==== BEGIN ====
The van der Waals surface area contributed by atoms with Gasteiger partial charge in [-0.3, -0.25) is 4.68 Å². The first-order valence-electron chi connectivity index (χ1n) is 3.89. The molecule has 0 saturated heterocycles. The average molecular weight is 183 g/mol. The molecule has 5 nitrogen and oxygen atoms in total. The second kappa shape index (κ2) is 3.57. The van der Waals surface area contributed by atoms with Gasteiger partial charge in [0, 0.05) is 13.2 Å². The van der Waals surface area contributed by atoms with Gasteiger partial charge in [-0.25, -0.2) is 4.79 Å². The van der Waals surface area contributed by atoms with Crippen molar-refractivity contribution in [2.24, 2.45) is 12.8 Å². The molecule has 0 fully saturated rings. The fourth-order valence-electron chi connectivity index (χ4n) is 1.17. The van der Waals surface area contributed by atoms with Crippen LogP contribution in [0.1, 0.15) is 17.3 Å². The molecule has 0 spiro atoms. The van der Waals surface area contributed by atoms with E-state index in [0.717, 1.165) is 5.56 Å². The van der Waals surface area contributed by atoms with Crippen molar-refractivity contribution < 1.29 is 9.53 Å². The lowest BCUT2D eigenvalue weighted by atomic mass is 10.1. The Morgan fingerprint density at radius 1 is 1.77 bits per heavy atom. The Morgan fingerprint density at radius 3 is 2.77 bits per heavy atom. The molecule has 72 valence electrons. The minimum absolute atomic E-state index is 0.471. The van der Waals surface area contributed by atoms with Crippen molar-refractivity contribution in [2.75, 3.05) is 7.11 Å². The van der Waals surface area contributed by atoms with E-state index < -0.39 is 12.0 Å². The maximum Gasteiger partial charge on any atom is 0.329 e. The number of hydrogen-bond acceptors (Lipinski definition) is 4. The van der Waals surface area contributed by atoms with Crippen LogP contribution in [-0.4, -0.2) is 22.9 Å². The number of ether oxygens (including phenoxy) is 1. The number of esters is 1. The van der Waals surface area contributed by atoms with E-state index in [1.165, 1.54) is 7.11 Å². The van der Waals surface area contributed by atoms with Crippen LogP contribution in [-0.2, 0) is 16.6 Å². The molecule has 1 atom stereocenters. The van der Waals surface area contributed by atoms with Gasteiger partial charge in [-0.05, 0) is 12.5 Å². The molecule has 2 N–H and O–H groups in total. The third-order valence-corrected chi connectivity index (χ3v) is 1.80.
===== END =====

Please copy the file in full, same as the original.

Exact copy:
The van der Waals surface area contributed by atoms with Gasteiger partial charge in [-0.3, -0.25) is 4.68 Å². The first-order valence-electron chi connectivity index (χ1n) is 3.89. The molecule has 0 saturated heterocycles. The average molecular weight is 183 g/mol. The molecule has 5 nitrogen and oxygen atoms in total. The second kappa shape index (κ2) is 3.57. The van der Waals surface area contributed by atoms with Gasteiger partial charge in [0, 0.05) is 13.2 Å². The van der Waals surface area contributed by atoms with Gasteiger partial charge in [-0.25, -0.2) is 4.79 Å². The van der Waals surface area contributed by atoms with Crippen molar-refractivity contribution in [2.24, 2.45) is 12.8 Å². The molecule has 0 fully saturated rings. The fourth-order valence-electron chi connectivity index (χ4n) is 1.17. The van der Waals surface area contributed by atoms with Crippen LogP contribution in [0.1, 0.15) is 17.3 Å². The molecule has 0 spiro atoms. The van der Waals surface area contributed by atoms with E-state index in [0.717, 1.165) is 5.56 Å². The van der Waals surface area contributed by atoms with Crippen molar-refractivity contribution < 1.29 is 9.53 Å². The lowest BCUT2D eigenvalue weighted by atomic mass is 10.1. The Morgan fingerprint density at radius 1 is 1.77 bits per heavy atom. The Morgan fingerprint density at radius 3 is 2.77 bits per heavy atom. The molecule has 72 valence electrons. The minimum absolute atomic E-state index is 0.471. The van der Waals surface area contributed by atoms with Crippen molar-refractivity contribution in [2.75, 3.05) is 7.11 Å². The van der Waals surface area contributed by atoms with E-state index < -0.39 is 12.0 Å². The maximum Gasteiger partial charge on any atom is 0.329 e. The number of hydrogen-bond acceptors (Lipinski definition) is 4. The van der Waals surface area contributed by atoms with Crippen LogP contribution in [-0.4, -0.2) is 22.9 Å². The number of ether oxygens (including phenoxy) is 1. The number of esters is 1. The van der Waals surface area contributed by atoms with E-state index in [1.165, 1.54) is 7.11 Å². The van der Waals surface area contributed by atoms with Crippen LogP contribution in [-0.2, 0) is 16.6 Å². The molecule has 1 atom stereocenters. The van der Waals surface area contributed by atoms with Gasteiger partial charge in [-0.05, 0) is 12.5 Å². The molecule has 2 N–H and O–H groups in total. The third-order valence-corrected chi connectivity index (χ3v) is 1.80.